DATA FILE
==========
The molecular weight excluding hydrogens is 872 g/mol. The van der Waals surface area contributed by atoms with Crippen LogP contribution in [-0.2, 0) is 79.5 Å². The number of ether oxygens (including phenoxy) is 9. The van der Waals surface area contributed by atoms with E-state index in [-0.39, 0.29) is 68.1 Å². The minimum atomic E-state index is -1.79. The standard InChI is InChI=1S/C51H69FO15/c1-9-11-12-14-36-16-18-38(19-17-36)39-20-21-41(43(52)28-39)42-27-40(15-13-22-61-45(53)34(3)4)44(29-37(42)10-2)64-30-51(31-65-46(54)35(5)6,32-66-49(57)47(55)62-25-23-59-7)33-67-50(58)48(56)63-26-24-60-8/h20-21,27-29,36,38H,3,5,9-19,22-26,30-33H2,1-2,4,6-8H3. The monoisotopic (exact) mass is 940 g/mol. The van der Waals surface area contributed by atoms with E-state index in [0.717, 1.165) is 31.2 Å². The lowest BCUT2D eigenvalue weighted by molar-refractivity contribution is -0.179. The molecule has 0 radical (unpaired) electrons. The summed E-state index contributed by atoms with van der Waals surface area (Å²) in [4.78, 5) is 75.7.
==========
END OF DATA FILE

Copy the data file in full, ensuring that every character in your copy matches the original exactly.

The molecular weight excluding hydrogens is 872 g/mol. The van der Waals surface area contributed by atoms with Crippen LogP contribution in [-0.2, 0) is 79.5 Å². The number of ether oxygens (including phenoxy) is 9. The van der Waals surface area contributed by atoms with E-state index in [-0.39, 0.29) is 68.1 Å². The minimum atomic E-state index is -1.79. The standard InChI is InChI=1S/C51H69FO15/c1-9-11-12-14-36-16-18-38(19-17-36)39-20-21-41(43(52)28-39)42-27-40(15-13-22-61-45(53)34(3)4)44(29-37(42)10-2)64-30-51(31-65-46(54)35(5)6,32-66-49(57)47(55)62-25-23-59-7)33-67-50(58)48(56)63-26-24-60-8/h20-21,27-29,36,38H,3,5,9-19,22-26,30-33H2,1-2,4,6-8H3. The monoisotopic (exact) mass is 940 g/mol. The van der Waals surface area contributed by atoms with E-state index in [0.717, 1.165) is 31.2 Å². The lowest BCUT2D eigenvalue weighted by molar-refractivity contribution is -0.179. The molecule has 0 radical (unpaired) electrons. The summed E-state index contributed by atoms with van der Waals surface area (Å²) in [4.78, 5) is 75.7.